Dilla

“Most of our geniuses leave early. They leave us their legacy. They leave us their music and the music lives on forever.”
-Amp Fiddler

A Tribe Called Quest
Common
The Roots
The Pharcyde
Erykah Badu
Busta Rhymes
De La Soul
Black Star
Janet Jackson
Hi-Tek
Ghostface Killa
Slum Village

This list represents some of the cornerstones of the second golden age of hip-hop. James Yancy was the conductor that helped ring in that second age. A period where beats and verses were dense, “bling” was merely a sample that you may grab from a Raymond Scott album to add track texture, and producers were starting to step out from behind their MPC’s and 808’s to become superstars in their own light.

Most people who worked with or consider James Yancy (J Dilla) a friend would describe him as quiet, not one to cast a wide shadow when in a room. But when his MPC 3000 was booted up (A MPC that is now in the Smithsonian btw!) and would crank out a beat in the basement of his mother’s house, it would do all the talking necessary, and you knew that you were working with one of the best.

Dilla’s legacy would begin in the neighborhood of Constant Gardens in Northeast Detroit. As a teen, Dilla teamed up with high school friends T3 and Baatin to form Slum Village, becoming the torch-bearer for Detroit underground hip-hop, creating music in the home of Funkadelic keyboardist and Constant Gardens resident Amp Fiddler.

Amp saw Dilla’s talent and while on tour with A Tribe Called Quest at Lollapalooza in 1994 he introduced Dilla to Q-Tip, a fellow beatmaker and the leader of ATCQ. Dilla handed Tip his tape of Slum Village beats and later that night Tip was floored. “I played it for Common, Questlove, Pharcyde….I was just tellin everybody you gotta hear it you gotta hear it you gotta hear it.”

And hear it they did! From 1995-2000, J Dilla would produce beats for ATCQ’s Beats, Rhymes and Life and The Love Movement, The Pharcydes’ Labcabincalifornia, Erykah Badu’s Mama Gun,
De La Soul’s Stakes Is High, Busta Rhymes’ The Coming, Common’s Like Water For Chocolate, The Root’s Things Fall Apart as well as releasing Fantastic Vol. 1 and 2 with Slum Village. He was a founding member of The Soulquarians, a collective that would usher in the 3rd golden age of hip-hop.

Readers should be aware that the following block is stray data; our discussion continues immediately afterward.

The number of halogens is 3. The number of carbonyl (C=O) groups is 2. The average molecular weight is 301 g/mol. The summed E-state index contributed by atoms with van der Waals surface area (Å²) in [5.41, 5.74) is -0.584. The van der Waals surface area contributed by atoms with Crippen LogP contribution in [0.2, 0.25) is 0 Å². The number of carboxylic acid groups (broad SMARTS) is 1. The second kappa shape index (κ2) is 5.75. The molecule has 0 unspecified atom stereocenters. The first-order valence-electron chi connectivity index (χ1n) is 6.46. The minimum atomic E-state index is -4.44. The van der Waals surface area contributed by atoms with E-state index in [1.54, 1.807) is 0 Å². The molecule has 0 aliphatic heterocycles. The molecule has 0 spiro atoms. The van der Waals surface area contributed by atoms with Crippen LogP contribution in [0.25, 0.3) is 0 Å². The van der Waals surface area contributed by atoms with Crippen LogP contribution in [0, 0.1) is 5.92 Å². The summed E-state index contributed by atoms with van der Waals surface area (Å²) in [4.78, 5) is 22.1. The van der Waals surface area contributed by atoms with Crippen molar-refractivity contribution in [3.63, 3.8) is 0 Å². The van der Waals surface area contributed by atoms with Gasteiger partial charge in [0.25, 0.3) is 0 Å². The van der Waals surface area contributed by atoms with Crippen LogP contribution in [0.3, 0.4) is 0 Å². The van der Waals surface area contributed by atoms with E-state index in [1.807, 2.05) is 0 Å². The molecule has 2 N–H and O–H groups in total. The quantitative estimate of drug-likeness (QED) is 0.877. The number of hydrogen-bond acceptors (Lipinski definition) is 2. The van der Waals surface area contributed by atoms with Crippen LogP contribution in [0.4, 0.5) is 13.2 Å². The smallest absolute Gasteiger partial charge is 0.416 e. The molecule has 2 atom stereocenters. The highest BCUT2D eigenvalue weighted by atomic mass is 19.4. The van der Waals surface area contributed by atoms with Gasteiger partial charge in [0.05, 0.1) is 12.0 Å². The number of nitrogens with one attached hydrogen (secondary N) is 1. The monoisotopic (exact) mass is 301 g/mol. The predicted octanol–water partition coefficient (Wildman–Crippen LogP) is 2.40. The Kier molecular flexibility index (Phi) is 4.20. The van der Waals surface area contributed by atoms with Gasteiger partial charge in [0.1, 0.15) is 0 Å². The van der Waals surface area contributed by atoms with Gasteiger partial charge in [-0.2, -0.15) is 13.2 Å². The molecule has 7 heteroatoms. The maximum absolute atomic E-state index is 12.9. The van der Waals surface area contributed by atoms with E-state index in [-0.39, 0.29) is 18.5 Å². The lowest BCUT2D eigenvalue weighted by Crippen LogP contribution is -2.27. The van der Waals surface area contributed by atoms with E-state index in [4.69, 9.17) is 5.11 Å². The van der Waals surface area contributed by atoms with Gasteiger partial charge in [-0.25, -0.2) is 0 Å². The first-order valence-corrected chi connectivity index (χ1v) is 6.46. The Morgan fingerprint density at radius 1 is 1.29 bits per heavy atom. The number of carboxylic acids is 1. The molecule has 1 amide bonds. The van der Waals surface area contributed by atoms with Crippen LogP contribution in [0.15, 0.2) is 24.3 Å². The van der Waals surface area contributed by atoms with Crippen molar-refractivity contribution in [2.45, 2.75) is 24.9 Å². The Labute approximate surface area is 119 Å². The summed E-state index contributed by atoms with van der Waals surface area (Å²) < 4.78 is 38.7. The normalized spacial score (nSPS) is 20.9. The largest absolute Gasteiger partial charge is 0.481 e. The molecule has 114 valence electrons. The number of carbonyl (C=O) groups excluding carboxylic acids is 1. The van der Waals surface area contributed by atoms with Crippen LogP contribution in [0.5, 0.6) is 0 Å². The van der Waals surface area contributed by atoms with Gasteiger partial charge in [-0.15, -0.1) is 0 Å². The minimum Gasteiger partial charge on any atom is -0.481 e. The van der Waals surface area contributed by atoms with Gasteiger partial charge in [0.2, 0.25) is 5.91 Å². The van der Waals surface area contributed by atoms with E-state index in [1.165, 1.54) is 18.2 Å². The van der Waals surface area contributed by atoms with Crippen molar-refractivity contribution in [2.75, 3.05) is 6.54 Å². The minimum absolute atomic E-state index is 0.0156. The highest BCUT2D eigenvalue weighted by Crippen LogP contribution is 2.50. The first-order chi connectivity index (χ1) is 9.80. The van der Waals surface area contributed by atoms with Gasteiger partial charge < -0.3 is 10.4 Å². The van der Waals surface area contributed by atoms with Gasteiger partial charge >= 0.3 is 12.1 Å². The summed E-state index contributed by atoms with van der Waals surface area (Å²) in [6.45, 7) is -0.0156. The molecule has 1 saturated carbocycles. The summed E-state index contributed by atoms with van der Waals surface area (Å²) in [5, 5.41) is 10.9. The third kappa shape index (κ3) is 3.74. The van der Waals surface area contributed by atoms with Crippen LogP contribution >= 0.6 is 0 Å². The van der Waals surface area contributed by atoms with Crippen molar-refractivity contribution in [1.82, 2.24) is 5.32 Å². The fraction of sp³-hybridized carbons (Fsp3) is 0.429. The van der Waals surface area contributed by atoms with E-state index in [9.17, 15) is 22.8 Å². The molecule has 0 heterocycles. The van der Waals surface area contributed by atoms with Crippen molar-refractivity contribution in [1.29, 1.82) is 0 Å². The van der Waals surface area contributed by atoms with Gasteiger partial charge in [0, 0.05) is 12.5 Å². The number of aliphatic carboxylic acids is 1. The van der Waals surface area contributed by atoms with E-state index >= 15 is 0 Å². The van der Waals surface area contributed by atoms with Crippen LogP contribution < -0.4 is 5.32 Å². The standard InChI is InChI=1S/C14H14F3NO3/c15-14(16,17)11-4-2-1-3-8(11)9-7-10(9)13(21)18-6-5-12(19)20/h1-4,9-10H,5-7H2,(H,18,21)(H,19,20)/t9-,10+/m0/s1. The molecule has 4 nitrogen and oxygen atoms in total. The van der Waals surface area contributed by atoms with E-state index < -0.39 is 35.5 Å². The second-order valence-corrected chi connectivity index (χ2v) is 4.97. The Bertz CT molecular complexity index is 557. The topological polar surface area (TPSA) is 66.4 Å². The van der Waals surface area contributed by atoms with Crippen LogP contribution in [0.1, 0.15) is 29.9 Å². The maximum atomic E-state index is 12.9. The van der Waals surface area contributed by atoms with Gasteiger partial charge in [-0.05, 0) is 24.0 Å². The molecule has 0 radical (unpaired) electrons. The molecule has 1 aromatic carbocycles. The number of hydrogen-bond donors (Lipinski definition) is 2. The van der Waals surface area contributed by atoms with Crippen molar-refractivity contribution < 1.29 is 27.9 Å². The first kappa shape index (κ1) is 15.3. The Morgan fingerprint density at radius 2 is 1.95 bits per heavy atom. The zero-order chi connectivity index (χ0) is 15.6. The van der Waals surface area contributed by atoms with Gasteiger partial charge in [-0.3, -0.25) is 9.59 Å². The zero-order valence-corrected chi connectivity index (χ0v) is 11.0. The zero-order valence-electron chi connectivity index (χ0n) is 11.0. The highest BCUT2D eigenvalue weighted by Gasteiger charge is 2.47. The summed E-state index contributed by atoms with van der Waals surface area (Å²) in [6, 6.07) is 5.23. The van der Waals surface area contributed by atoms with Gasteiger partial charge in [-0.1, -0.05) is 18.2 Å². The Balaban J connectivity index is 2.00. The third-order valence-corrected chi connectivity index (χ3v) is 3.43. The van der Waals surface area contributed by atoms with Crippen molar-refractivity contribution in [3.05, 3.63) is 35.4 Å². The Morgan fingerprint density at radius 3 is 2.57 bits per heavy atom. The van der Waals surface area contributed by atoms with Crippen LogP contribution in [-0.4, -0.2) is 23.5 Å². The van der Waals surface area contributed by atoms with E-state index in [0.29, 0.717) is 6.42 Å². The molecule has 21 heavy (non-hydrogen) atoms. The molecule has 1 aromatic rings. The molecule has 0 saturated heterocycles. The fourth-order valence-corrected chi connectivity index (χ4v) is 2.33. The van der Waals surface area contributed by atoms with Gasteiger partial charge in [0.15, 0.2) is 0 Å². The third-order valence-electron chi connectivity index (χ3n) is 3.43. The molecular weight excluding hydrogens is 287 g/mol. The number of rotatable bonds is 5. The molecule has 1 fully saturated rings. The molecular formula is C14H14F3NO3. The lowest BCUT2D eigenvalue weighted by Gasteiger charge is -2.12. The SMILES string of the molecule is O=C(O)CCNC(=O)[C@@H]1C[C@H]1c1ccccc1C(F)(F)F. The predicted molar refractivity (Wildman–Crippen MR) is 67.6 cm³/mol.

Dilla’s trademark sound— pulling samples from all areas of music from soul to jazz to world to abstract commercial jingles, not quantizing the beat in the MPC so that the drums are slightly off the beat and therefore more human— would make the rounds in the form of beat CD’s to MC’s and made Dilla the go-to producer in hip-hop. Even Jimmy Jam and Terry Lewis reached out to Dilla (along with Q-Tip and Ali Shaheed Muhammad) to produce a track for Janet Jackson, the biggest pop artist at that time.

As his star rose, Dilla’s health began to deteriorate. Never one to be the center of attention, Dilla didn’t tell many people that he was dealing with the autoimmune disease Lupus as well as Thrombotic thrombocytopenic purpura, a rare blood disease. In the summer of 2005 as his disease left him bedridden at Cedars-Sinai Medical Center, he would produce his magnum opus, Donuts.

Created from boxes of 45’s his mom would bring up to his hospital room, the album would become his love letter to friends and fans. With thirty-one tracks (which was his age at his time of death), none exceeding 2 minutes, the music is cryptic and transcendental to what Dilla was feeling and thinking about what his legacy would be. “It is almost like listening to two producers, the person Dilla was and the person he would be if he had lived,” said friend and fellow beatmaker House Shoes.

The album was released on February 7th, 2006. Dilla would pass away three days later on February 10th.

What is left from his passing is a 10-year span of music that is still powerful and relevant, maybe more relevant than it was when it was created.